3 Nov 2014

Kerching! The tech battle for your wallet

The next battleground for the tech giants? Your wallet.

Yes, they hope to consign the grubby leather billfold/purse to the dustbin of history. The US is leading the way and over there it’s a three-way fight: Apple, Google, and a coalition of retailers pushing their own solution.

The latter has already had a setback: CurrentC, which counts Walmart and Best Buy among its supporters, admitted email addresses of would-be users have been stolen; not a great start for a financial project.

Nevertheless, the rush to control new payment systems will go on. Here’s how the three systems shake down:

Google Wallet: uses Near-Field Communication (NFC), which is a tiny chip inside a phone. When waved near a payment terminal it takes payment from a registered credit card.

Apple Pay: also uses NFC, fitted inside the iPhone 6 and Apple Watch, but uses a fingerprint to authorise the payment.

CurrentC: uses QR codes, those little square bar code-type images you may have seen dotted around.

The battle between them has already commenced, with some backers of CurrentC refusing to accept Apple and Google’s NFC systems.

There is a lot at stake here: whoever wins gets not only access to a treasure trove of information about your spending habits, but the ability to target ads at you.

And as Sophos sagely point out , CurrentC gives retailers the ability to take payments direct from users’ bank accounts, cutting credit card companies out of the picture – along with their fees.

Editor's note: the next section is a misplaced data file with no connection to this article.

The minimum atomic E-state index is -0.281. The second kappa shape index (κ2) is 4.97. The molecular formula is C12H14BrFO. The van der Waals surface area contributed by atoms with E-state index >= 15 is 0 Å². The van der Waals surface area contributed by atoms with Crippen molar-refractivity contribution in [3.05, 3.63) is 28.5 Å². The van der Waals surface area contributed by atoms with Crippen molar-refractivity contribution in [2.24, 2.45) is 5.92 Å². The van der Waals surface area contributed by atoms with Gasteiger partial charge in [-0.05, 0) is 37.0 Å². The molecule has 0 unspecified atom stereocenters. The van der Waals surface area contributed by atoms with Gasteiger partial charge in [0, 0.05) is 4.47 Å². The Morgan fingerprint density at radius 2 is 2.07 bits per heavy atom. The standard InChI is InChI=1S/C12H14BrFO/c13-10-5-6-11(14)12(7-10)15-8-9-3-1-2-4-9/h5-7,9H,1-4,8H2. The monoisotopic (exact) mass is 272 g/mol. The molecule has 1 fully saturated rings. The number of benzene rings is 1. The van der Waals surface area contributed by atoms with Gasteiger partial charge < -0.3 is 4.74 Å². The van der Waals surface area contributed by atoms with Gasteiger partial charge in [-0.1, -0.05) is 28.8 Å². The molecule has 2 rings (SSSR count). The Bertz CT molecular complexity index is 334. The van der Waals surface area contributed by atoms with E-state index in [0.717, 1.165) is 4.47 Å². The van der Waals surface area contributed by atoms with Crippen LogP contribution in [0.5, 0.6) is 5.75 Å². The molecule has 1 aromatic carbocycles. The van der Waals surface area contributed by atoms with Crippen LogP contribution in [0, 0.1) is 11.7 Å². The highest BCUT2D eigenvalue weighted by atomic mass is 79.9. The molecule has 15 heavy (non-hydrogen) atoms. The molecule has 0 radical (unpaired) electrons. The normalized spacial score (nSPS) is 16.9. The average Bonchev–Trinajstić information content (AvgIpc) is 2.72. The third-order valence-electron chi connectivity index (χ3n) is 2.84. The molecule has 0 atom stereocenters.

The e-wallet fight will come to our shores soon, but it needs buy-in from shops (which explains the appeal for them of CurrentC).

As an indication of how long it’s all taking: Google Wallet was initially rumoured to be up and running for the London Olympics in 2012…

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2 reader comments

  1. Philip says:

    There will be fraudsters licking their lips at this. I can assure you I won’t go near any of this unless any operator is prepared to guarantee to reimburse me for any losses due to fraud.

  2. Alan says:

    Tech marketing invariably takes the form of ‘shiny beads’. In its self that should warn most. The corporations involved have proven time and time again how thoroughly untrustworthy they are. The hidden tie in with banks and government will receive little press so we can be sure of one thing, this isn’t being developed for our benefit.

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